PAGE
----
Theo Chocolate can be found at many higher-end markets but a visit to its shop guarantees a taste of hard-to-find flavors, like a bonbon filled with caramel that’s flavored by the smoky heat of a ghost chile. Theo, which ships its chocolates nationwide, uses only organic and certified fair-trade chocolate for all of its creations. 3400 Phinney Avenue N, Seattle, WA 98103
K’s 5-star review: Through a narrow lobby and off the street, Chocolat Moderne is tucked on the 9th floor off the beaten path. Please do not let this discourage your New York chocolate trekking -- it is worth taking the extra step (or, if preferred, elevator ride) to visit. This chocolatier is absolutely stocked with a decadent selection (and I do mean selection and decadent) hosting rack after rack of freshly created bonbons. The lady herself, Joan Coukos, and her hubby were the hands-on reps at the counter, so the charming customer service was stellar. Bonbons are painted in perfectly tempered shell molds (Valrhona has never been in better form) with filled centers that absolutely ooze with a bravado of focused flavors -- from the trending and expected sea salt caramel and liquor-splashed ganaches, to oreintal persuasions such as persimmon peach and shiso lime. Pieces were $2.5-$3.5. Bars $8. Chocolat Moderne has middle man retailers such as D&D and Whole Foods that offer some of their products. However, I would strongly recommend visiting the NY location if it's available to your schedule -- you deserve it!
Visiting the Republica del Cacao should be on every chocoholic's bucket list! The youngest company among our selections, the Republica del Cacao is an Ecuadorian chocolate firm founded in 2004. The brand arose out of an effort to preserve the indigenous Arriba cacao plants grown predominantly on family farms in the Manabí, Los Ríos and El Oro regions of Ecuador. Republica del Cacao's claim to fame is their single-origin dark chocolate bar, made with nothing but cacao, sugar and cocoa butter, allowing the complex flavors of each region's chocolate to speak for themselves. The company has also branched out into beverages like hot cocoa, coffee and chocolate- and coffee-flavored liqueurs.

If you’re looking for something completely different, consider these luxury champagne truffles from the famous British chocolatier Charbonnel et Walker. A small-batch chocolatier known for serving the Queen of England, they’re famous for specialty products including these milk chocolate truffles made with marc de champagne, a French brandy made from champagne grapes. Their strawberry coating adds a pleasing sweetness that counters the intensity of the brandy-flavored filling.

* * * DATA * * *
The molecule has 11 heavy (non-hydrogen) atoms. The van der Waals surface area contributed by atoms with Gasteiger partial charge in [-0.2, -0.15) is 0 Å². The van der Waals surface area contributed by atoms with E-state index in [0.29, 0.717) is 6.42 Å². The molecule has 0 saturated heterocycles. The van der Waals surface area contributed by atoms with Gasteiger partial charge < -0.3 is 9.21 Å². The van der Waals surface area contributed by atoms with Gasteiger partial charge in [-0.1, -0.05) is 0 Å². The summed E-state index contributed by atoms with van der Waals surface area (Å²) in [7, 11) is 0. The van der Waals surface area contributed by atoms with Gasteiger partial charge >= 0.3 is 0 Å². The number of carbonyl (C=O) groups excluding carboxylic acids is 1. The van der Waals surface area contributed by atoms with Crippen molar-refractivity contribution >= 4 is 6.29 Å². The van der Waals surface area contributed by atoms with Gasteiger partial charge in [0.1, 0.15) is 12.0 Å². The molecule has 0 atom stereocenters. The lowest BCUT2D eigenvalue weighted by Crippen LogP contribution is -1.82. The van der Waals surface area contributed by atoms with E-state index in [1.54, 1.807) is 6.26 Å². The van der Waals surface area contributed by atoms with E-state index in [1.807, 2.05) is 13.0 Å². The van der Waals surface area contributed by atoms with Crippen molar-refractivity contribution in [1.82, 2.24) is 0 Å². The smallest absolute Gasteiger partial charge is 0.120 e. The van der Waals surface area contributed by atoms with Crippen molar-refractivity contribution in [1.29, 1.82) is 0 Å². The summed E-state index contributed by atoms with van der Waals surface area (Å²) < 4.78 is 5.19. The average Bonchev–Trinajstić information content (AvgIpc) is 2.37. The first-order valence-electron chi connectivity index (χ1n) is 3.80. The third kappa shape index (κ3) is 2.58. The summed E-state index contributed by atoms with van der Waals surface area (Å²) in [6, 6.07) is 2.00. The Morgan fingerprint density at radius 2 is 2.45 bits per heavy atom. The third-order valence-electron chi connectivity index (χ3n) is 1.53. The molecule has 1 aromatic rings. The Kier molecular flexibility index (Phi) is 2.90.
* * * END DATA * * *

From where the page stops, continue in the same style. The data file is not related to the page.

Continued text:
Master chocolatier Christopher Curtin makes incredible salted caramel truffles and bonbons filled with Shiraz-infused ganache at Éclat Chocolate, but his pretzel bar, infused with the flavor of Pennsylvania Dutch pretzels, might be the ultimate salty and sweet chocolate concoction. Shipping options vary, depending upon distance; see order guidelines for details. 24 South High Street, West Chester, PA
Belgian chocolate is perhaps one of the most popular European chocolates in the world. Donckels Belgian chocolate truffles truly highlight this, with their fine Belgian truffles, dusted with cocoa powder. They have a soft, creamy texture. The high-quality chocolate more than makes up for the relatively high price. One small issue with these truffles is transport. In some instance, the truffles were not cooled properly during the transport, causign the truffles to fuse together. It makes them less than ideal if you’re looking for gourmet chocolates to gift. But the chocolate is just as delicious, even if the truffles lose their shape.
The award-winning Almond Roll Ups, $33, a soft-baked cookie rolled in sliced almonds that wraps around a marzipan center, was a unanimous favorite. Or try the soft butter cookies that sandwich fruit fillings of strawberry, peach, apricot or raspberry, $33. Gluten-free options are available too like the Hazelnut Cookie, and their award-winning dark chocolate dipped Hazelnut Cookie, $38.

High-quality chocolate, made from the best cacao beans, is the first step. Next is the filling. When a confectioner makes the conscious decision to make high-quality chocolates, they forgo preservatives and artificial flavors and use natural fruit, nuts, butters, spices and herbs. The end result is something that isn’t as shelf stable as Russell Stover or other drugstore candies. Preservatives in those drugstore offerings affect the flavor of the chocolates. When you pit the long-life brands to more perishable high-end chocolates in a blind taste test, the differences are glaringly clear.


Top chocolatiers generally work with couverture (first-rate chocolate containing a high percentage of cocoa butter) to make their creations, versus fresh cocoa beans, although an increasing number now experiment with bean to bar. Some makers even grow their own cacao beans. Direct contact between growers and makers is the best-case scenario for sustainable, or at the very least fair trade, chocolate.
With traditions and recipes based in the Netherlands, Chocolaterie Stam makes some of the most exquisite chocolates in the entire United States, let alone Des Moines, Iowa. You can’t go wrong with any of their bonbons or truffles, which are so rich and decadent that you’ll think you’re truly in Europe. The corn-shaped milk chocolate with a hazelnut praline filling is the perfect nod to Iowa and is just as tasty as it looks.
At her beautiful Atlanta boutique, owner Kristen Hard refuses to use anything but dark chocolate in her amazing bean-to-bar chocolates and playful desserts, such as a chocolate faux salami flecked with biscotti. To win over milk chocolate lovers, she says she “slowly ratcheted up the cacao percentages, and no one noticed.” Many chocolate artisans spend years training with masters, but Hard is almost completely self-taught. “It used to make me feel insecure,” she says. “But it’s also why I’m unique.” She now spends six weeks abroad each year sourcing beans directly from farmers, creating outstanding bars like one with Venezuelan cacao and raw sugar. cacaoatlanta.com